Karen Fiorito: “I am constantly donating my art and my time to charitable causes. Being a printmaker allows me to make multiples of my work, and I use those multiples to support non-profits. Through my work I have been able to raise money for Planned Parenthood, Veganuary, Fish Feel, Animal Equality, Mercy for Animals, and many, many other organizations. As an activist and artist, my mission is to spread the ideas of compassion and equality to every living being. My art is a reflection of my activism and is meant to educate, activate and agitate.”

What are some of your favorite memories or traditions during the holidays?

Scott Power: “Going winter camping and getting away from all the holiday B.S”

Katie Love: “Not what Scott said. Camping sounds like a nightmare, though glamping is fun! I grew up as a Jehovah’s Witness, so we didn’t celebrate Christmas. When I left the religion, I think the first thing I did was buy a Christmas tree and fornicate with a stranger. Maybe he was the guy that sold me the Christmas tree, I don’t remember. Anyway, to answer my own question, if there’s friends, family, laughter, an awesome food spread and some spiked eggnog, I feel like it’s a win.”

Beth Abaravich: “Just hanging out with family and friends.”

Marguerite Kalhor: ”I loved decorating cookies with my mom, spending time with family.”

Talya Coviello: “My favorite memories are just being able to spend time with my family. Very simple but sometimes we forget how important family is.”

Jessie Noguchi: “My favorite holiday is a Japanese tradition for the end of the year and New Year. It's like Thanksgiving in Japan. All offices closed from Dec 29-Jan 3rd and all the families get together. We have ritualistic customs for how to say good-bye to the year and welcome the new year internally and externally. NYE is a big cleaning day and we make a special noodle for NYE. And visit temples or shrines for thanking the year we had and wish for a better year. The air is crisp around that time and something sacred. I love that atmosphere.”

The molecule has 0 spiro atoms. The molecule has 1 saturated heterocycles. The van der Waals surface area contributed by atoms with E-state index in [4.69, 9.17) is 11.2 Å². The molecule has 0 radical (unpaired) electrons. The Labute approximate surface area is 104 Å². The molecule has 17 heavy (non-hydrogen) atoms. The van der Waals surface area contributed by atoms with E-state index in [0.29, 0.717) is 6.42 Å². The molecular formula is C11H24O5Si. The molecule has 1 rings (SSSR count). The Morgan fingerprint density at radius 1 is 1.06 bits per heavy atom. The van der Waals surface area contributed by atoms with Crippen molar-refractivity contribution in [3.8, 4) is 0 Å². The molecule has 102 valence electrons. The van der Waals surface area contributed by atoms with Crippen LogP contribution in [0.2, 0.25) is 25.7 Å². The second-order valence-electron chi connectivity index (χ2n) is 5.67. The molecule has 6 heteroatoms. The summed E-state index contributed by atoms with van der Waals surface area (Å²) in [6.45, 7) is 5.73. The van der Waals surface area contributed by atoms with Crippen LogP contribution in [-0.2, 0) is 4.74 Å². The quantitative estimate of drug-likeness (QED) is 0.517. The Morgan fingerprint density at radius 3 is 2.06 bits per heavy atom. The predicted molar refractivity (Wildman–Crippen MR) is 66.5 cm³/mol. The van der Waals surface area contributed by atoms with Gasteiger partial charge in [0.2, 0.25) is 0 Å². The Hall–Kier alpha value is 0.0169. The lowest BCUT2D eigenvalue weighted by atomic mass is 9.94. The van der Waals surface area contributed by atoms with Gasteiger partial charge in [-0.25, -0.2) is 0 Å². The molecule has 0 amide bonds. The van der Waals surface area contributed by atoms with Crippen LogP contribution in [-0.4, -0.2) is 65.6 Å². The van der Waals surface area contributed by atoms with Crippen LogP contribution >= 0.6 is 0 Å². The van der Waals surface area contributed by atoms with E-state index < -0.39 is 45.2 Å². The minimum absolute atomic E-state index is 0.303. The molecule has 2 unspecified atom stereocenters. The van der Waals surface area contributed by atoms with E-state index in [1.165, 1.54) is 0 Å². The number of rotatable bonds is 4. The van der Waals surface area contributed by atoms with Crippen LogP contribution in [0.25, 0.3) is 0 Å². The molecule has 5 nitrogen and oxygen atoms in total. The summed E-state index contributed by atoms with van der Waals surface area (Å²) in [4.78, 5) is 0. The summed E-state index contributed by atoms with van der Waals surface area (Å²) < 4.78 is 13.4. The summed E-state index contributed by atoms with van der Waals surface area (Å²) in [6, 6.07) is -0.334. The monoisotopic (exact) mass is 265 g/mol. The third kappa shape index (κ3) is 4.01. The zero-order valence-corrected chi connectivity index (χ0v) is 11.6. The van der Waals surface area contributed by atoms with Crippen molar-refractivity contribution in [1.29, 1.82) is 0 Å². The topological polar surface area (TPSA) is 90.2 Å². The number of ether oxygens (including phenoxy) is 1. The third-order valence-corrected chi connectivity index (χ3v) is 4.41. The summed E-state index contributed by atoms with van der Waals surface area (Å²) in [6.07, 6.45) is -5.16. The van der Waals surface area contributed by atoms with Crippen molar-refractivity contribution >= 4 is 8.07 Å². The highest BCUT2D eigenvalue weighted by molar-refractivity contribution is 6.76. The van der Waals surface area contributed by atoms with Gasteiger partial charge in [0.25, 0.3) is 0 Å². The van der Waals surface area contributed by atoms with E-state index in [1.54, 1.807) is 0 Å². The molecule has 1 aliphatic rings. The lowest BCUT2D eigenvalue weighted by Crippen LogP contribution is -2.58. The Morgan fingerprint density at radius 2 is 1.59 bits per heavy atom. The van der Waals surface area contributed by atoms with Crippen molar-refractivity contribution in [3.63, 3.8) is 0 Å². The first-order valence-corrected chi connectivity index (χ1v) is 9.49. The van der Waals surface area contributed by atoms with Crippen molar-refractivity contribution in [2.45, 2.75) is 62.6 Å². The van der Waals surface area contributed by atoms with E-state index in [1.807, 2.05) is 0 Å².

Juliana Bustillo: “Going to the lot and picking your tree. Taking it home and decorating it. Then waiting for the smell to take over the house.”

Rachel O’Donnell: “I really love finding gifts for people! I make notes throughout the year on my iPhone whenever someone says something like 'Oh, I've always wanted XYZ' so I can find them the best gift possible! If I won the lottery, I'd definitely spoil my friends. Money's no good if you don't share it!”

Monica Leal Cuevo: “My mom used to display a gigantic nativity set made of up to 40 pieces. We would build it from scratch by placing boxes of all sizes (representing mountains and hills) and covering them with moss. A mirror would play part as a lake, and little figurines like ducks would be ‘crossing the lake.’ The rest of the nativity set was made of cows, sheep, shepherds, town people and of course Mary, Joseph, Jesus and the three Kings. We would put Christmas lights under the moss, so it would appear as if it was glowing. The enormity of it all is something I don't see anymore. It was truly a work of art to put that set together.”

Karen Fiorito: “Even though I am not really "into" Christmas, my husband and I put up a Christmas tree every year. It is the same tree we have had since our first Christmas together. It was a $15 tree from Walmart, but we like it just fine. Every year when we set it up, drink some champagne, light a fire (or play one on YouTube) and spend the day decorating.”

What should be a holiday, but isn’t?

Scott Power: “National Neighbor Day celebrating and honoring the folks living next door to you."